Tuesday, April 8, 2008

"Password Protection" Safe Harbor - in Indiana the ship is sailing

As most of you are aware, data breaches happen all the time. So much so that almost all the states in the union have enacted laws requiring notification to affected parties when their personal identifiable information is in harms way. Soon we may see a national law. Further driving the point home are a myriad of laws that govern how data are to be protected, not to mention private industries governing themselves such as PCI DSS.

While I do enjoy seeing social controls being placed that might ultimately protect my well-being, I find too often that these laws are followed in a minimum necessary manor. Case in point, the NIH lost a laptop that had identifiable and protected data stored on it. Unfortunately, the data were not encrypted even though they should have been per departmental policy. While admitting that they were in the wrong, it seems that the NIH is taking refuge in some of the legislation that offer a password protection safe harbor. In other words, as long as the device is password protected, then you are OK. Read through the third paragraph from the story, quoted below, and tell me what is wrong:

“The [National Heart, Lung and Blood Institute] recognizes that such information should not have been stored in an unencrypted form on a laptop computer,” said Elizabeth Nabel, director of NHLBI, a division of NIH. However, at the time of the theft, the laptop was off and protected by a password that would take “considerable computer sophistication” to crack, she said in a March 24 statement.
Considerable computer sophistication - a few minutes with an alternative O/S and the data are owned. I brought the story to the attention of my staff and asked them to find a way to get to the data. We played capture the flag with a "password protected" laptop and a specific file. It took no more than a few minutes before the file was retrieved and the contents mailed back to me...I didn't even give them a file name or location either - just that it might have data in the format of a social security number.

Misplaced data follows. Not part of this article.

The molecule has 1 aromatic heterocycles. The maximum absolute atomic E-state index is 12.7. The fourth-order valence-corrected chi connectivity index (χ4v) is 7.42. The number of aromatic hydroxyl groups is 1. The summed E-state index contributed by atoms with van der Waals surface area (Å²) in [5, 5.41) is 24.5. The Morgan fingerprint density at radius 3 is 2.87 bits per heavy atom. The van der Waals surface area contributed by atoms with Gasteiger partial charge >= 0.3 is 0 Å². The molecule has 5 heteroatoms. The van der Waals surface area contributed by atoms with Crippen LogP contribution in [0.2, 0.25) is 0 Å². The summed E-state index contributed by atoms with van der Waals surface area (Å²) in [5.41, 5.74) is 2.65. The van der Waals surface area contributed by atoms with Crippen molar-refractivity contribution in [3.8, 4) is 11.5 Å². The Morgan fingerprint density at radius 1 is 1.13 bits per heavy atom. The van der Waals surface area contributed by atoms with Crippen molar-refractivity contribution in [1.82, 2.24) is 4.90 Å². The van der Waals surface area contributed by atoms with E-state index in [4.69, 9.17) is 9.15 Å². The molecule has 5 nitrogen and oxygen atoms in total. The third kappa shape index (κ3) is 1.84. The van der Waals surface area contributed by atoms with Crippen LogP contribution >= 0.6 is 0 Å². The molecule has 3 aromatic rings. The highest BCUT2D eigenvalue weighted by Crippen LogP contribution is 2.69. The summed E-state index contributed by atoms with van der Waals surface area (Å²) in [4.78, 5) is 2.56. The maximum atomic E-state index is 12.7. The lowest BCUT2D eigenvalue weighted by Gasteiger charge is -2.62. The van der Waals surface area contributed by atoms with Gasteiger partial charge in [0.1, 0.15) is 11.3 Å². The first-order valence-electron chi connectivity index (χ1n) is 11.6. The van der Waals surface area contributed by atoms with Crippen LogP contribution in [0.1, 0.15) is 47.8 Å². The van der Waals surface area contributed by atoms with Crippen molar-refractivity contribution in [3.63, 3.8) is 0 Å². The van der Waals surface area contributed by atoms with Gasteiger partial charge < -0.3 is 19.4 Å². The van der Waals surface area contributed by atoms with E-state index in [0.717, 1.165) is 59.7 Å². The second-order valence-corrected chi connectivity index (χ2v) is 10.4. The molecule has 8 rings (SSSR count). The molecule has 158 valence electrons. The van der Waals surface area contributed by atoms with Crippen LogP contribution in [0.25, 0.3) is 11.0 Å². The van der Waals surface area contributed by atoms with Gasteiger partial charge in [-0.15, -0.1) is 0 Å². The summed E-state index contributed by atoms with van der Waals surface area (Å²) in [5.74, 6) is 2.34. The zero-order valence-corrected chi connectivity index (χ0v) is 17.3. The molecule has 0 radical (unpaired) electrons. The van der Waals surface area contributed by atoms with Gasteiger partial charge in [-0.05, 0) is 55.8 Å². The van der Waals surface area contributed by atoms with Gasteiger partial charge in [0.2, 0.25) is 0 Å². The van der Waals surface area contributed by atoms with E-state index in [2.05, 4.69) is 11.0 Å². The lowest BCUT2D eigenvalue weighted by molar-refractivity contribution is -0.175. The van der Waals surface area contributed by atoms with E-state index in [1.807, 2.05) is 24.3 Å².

What's the moral of the story? We know better, but we often don't do better. As security professionals (or anyone with stewardship over sensitive data) we should act with a suspicious mind. I see all too often people that have become immune to the effect of having sensitive, private information of others around them. To help them, I ask why their purse is locked up, but these files are not? Or, I ask for their drivers license and a voided blank check. This is pretty shocking to them, but it drives home the point that they are protecting themselves, while not affording the same type of protection to those that have placed their trust in our services.

Moving forward, the state and federal government are beginning to see the light too. In fact, House Bill 1197 in Indiana was approved and will change IC 24-4.9-2-2 to remove the password safe harbor and replace it with encryption. What this might mean for you is if data of and Indiana resident are accessed in an unauthorized manner on a portable electronic device and the data were not encrypted you or your company can face civil penalties of up to one hundred fifty thousand dollars ($150,000). Disclaimer - I'm not a lawyer and this is not legal advice.

What to do? Look into full volume encryption for laptops and desktops. These have been discussed at length here, and be sure to follow the best practices for them to mitigate the now open source RAM harvesting techniques. Second, train the staff at your place of employment. The more they know, and the more accessible you become, the more enmeshed security can become into business processes. Consider providing alternative methods for file storage and transfer. I like the Kanguru USB 2.0 flash drives - they feature AES hardware encryption and can be had in up to 16GB capacities. Last, check your policies and procedures with legal counsel to verify that they are in step with the laws for the areas you do business in.

1 comment:

David said...

The NIH is also banning use of sensitive data on Apple laptops, citing the lack of enterprise ready full disk encryption products. Relevant article here:


This is a common thread in organizations that I talk to - MacOS full disk encryption is close for many enterprise vendors, and the first one to market with a working solution may grab a nice chunk of the Apple marketplace.

In the meantime, policies regarding use of user directory encryption can help ensure data exposure is limited, but cannot provide the same level of assurance that FDE does.